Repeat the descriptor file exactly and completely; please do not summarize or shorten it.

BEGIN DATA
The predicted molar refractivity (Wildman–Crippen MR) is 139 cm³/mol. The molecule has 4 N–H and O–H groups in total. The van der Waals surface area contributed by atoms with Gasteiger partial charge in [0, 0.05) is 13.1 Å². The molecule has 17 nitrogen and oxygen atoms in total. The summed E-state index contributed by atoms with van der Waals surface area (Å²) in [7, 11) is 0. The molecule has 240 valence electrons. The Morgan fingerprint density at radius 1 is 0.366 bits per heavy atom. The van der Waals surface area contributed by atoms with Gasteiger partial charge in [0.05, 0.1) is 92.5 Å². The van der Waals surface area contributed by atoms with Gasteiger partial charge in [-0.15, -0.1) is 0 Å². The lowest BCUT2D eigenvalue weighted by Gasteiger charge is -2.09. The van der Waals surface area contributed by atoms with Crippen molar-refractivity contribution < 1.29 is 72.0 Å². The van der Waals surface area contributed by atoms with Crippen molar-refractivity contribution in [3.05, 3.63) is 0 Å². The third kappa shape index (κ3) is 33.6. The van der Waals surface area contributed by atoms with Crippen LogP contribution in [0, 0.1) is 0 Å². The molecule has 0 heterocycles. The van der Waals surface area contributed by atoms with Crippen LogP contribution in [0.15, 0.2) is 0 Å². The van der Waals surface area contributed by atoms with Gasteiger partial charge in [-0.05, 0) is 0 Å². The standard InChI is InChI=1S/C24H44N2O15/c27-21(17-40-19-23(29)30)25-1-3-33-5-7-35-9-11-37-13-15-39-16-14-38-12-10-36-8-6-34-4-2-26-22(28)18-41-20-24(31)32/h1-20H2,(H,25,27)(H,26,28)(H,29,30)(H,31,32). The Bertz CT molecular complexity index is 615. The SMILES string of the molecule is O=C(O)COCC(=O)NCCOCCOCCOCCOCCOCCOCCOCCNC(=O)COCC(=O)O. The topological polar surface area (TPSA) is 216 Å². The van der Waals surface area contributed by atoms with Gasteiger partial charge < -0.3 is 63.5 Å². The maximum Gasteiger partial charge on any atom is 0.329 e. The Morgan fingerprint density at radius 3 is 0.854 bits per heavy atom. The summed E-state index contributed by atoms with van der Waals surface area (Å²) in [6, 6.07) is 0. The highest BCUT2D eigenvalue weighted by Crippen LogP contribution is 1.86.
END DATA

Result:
The predicted molar refractivity (Wildman–Crippen MR) is 139 cm³/mol. The molecule has 4 N–H and O–H groups in total. The van der Waals surface area contributed by atoms with Gasteiger partial charge in [0, 0.05) is 13.1 Å². The molecule has 17 nitrogen and oxygen atoms in total. The summed E-state index contributed by atoms with van der Waals surface area (Å²) in [7, 11) is 0. The molecule has 240 valence electrons. The Morgan fingerprint density at radius 1 is 0.366 bits per heavy atom. The van der Waals surface area contributed by atoms with Gasteiger partial charge in [0.05, 0.1) is 92.5 Å². The van der Waals surface area contributed by atoms with Gasteiger partial charge in [-0.15, -0.1) is 0 Å². The lowest BCUT2D eigenvalue weighted by Gasteiger charge is -2.09. The van der Waals surface area contributed by atoms with Crippen molar-refractivity contribution < 1.29 is 72.0 Å². The van der Waals surface area contributed by atoms with Crippen molar-refractivity contribution in [3.05, 3.63) is 0 Å². The third kappa shape index (κ3) is 33.6. The van der Waals surface area contributed by atoms with Crippen LogP contribution in [0, 0.1) is 0 Å². The molecule has 0 heterocycles. The van der Waals surface area contributed by atoms with Crippen LogP contribution in [0.15, 0.2) is 0 Å². The van der Waals surface area contributed by atoms with Gasteiger partial charge in [-0.05, 0) is 0 Å². The standard InChI is InChI=1S/C24H44N2O15/c27-21(17-40-19-23(29)30)25-1-3-33-5-7-35-9-11-37-13-15-39-16-14-38-12-10-36-8-6-34-4-2-26-22(28)18-41-20-24(31)32/h1-20H2,(H,25,27)(H,26,28)(H,29,30)(H,31,32). The Bertz CT molecular complexity index is 615. The SMILES string of the molecule is O=C(O)COCC(=O)NCCOCCOCCOCCOCCOCCOCCOCCNC(=O)COCC(=O)O. The topological polar surface area (TPSA) is 216 Å². The van der Waals surface area contributed by atoms with Gasteiger partial charge < -0.3 is 63.5 Å². The maximum Gasteiger partial charge on any atom is 0.329 e. The Morgan fingerprint density at radius 3 is 0.854 bits per heavy atom. The summed E-state index contributed by atoms with van der Waals surface area (Å²) in [6, 6.07) is 0. The highest BCUT2D eigenvalue weighted by Crippen LogP contribution is 1.86.